Denver Union Stock Yard Co. v. United States
304 U.S. 470 (1938)

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U.S. Supreme Court

Denver Union Stock Yard Co. v. United States, 304 U.S. 470 (1938)

Denver Union Stock Yard Co. v. United States

No. 798

Argued April 27, 1938

Decided May 31, 1938

304 U.S. 470

Syllabus

1. In fixing rates, property not used or useful in rendering the services of the public utility need not be included in rate base. P. 304 U. S. 475.

2. In fixing rates of a stockyard company, the Secretary of Agriculture properly excluded from the rate base:

(a) Land and improvements used for an annual stock show but not for the performance of the services covered by the rates regulated. P. 304 U. S. 475.

(b) Trackage and facilities, for unloading and loading livestock, leased to railroad companies for substantial rentals, the stockyard services being confined to the period between the end of unloading and the beginning of loading. P. 304 U. S. 476.

3. The facts that he had not dwelt in the locality and had never appraised land in that vicinity or assembled or appraised any large industrial tracts did not disqualify a witness, otherwise experienced in land valuation, from testifying to the value of land of a stockyard company, in a proceeding by the Secretary of Agriculture in which rates for stockyard services were fixed. P. 304 U. S. 477.

4. In valuing the property of a public utility, an allowance for going concern value need not be itemized separately, but may be included in the valuation of the physical elements. P. 304 U. S. 478.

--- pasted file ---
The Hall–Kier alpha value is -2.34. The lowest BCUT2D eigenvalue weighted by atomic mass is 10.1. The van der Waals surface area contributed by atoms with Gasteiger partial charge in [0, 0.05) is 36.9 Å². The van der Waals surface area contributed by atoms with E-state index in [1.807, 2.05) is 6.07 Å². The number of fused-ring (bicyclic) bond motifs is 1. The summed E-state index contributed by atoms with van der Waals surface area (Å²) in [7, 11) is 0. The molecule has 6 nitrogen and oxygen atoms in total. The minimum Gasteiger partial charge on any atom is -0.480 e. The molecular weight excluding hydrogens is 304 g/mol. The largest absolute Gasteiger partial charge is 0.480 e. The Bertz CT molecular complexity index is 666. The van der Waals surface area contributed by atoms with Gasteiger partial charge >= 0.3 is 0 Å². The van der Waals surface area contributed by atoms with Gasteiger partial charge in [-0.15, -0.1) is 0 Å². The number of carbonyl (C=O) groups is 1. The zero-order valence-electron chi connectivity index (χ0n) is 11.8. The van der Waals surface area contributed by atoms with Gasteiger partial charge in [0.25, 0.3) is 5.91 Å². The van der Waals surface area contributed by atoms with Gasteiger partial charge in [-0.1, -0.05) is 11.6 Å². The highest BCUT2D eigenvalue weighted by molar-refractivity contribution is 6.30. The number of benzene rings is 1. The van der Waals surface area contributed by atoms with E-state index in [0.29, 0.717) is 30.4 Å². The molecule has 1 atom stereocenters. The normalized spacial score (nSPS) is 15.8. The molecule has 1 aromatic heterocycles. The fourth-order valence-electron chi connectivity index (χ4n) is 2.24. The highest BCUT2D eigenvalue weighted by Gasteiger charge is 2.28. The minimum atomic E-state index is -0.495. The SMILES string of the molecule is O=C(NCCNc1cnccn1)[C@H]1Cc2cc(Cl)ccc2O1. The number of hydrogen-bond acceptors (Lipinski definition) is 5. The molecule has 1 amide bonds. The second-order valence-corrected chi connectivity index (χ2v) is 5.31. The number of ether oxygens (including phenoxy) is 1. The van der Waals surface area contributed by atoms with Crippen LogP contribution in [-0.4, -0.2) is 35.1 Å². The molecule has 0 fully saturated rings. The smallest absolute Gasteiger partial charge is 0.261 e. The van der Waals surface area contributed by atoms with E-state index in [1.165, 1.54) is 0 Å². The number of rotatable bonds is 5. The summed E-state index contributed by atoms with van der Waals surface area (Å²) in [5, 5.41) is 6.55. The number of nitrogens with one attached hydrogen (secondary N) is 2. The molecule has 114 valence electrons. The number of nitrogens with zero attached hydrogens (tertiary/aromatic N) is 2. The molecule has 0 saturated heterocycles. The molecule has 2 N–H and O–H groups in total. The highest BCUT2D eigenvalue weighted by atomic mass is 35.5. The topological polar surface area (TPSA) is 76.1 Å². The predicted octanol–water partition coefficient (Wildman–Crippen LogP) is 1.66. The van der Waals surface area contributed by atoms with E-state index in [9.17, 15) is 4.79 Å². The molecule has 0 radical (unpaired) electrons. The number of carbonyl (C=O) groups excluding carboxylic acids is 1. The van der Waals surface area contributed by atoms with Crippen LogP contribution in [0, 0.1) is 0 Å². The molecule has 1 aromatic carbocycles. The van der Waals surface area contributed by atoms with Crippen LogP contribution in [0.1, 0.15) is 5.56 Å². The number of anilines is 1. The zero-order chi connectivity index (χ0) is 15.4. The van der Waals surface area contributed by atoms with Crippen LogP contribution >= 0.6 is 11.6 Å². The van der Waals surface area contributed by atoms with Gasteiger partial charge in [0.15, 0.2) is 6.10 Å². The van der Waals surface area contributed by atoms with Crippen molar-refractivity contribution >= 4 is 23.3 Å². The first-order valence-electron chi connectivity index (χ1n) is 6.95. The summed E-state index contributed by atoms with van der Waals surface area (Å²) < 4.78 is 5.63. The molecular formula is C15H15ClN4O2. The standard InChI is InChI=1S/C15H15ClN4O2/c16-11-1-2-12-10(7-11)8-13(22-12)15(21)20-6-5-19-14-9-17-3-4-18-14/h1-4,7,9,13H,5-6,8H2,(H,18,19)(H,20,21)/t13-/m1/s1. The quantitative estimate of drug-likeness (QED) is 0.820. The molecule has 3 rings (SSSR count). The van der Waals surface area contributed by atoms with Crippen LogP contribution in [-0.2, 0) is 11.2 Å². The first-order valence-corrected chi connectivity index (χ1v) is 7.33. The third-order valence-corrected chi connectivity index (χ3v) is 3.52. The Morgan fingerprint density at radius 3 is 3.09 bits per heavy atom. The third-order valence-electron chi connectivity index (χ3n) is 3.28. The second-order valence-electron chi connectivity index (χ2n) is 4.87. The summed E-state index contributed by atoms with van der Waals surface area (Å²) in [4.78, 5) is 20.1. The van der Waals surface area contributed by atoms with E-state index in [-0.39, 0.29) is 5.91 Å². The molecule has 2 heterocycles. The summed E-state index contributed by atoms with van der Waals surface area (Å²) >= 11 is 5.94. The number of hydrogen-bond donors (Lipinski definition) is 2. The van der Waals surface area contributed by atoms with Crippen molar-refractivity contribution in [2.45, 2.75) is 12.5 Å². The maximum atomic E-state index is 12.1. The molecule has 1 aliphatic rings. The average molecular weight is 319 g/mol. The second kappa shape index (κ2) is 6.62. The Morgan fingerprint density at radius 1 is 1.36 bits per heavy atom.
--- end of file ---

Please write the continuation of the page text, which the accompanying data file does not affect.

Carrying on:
5. Where the practice of a stockyard company was to charge on sales of livestock made at the yard by producers, but not on resales made there by traders who bought there from producers, it was within the province of the Secretary of Agriculture, in regulating rates and in avoidance of discrimination, under the Stockyards Act, to require that reasonable rates on such resales be charged the traders. P. 304 U. S. 481.

Such a requirement did not create unjust discrimination as between producers, nor unlawfully invade the right of the company, as owner, to manage the yard and control its business policy.

Page 304 U. S. 471

6. Whether a stockyard company is entitled, as of constitutional right, to have any of a number of contributions to local charities and civic organization, subscriptions, etc., included in its operating expenses in the fixing of its rates for the future the Court finds it unnecessary to consider in view of the variability of its prospective income, its control over the items in controversy, and their trivial amount. P. 304 U. S. 482.

7. A claim that the costs and expenses of this litigation, amortized over a reasonable period, should be included in the operating costs of the appellant stockyard company in determining the adequacy of rates fixed by the Secretary of Agriculture cannot be considered, it not having been presented by the bill or in the request for findings. P. 304 U. S. 484.

8. The evidence is not sufficient to require or warrant a finding that, in the immediate future, a return of six and one-half percent on the value of the stockyard company's property will be inadequate. P. 304 U. S. 485.

21 F.Supp. 83, affirmed.

Appeal from a decree of a District Court of three judges dismissing the bill in a suit to set aside an order of the Secretary of Agriculture prescribing maximum rates to be charged by the appellant Stock Yard Company.

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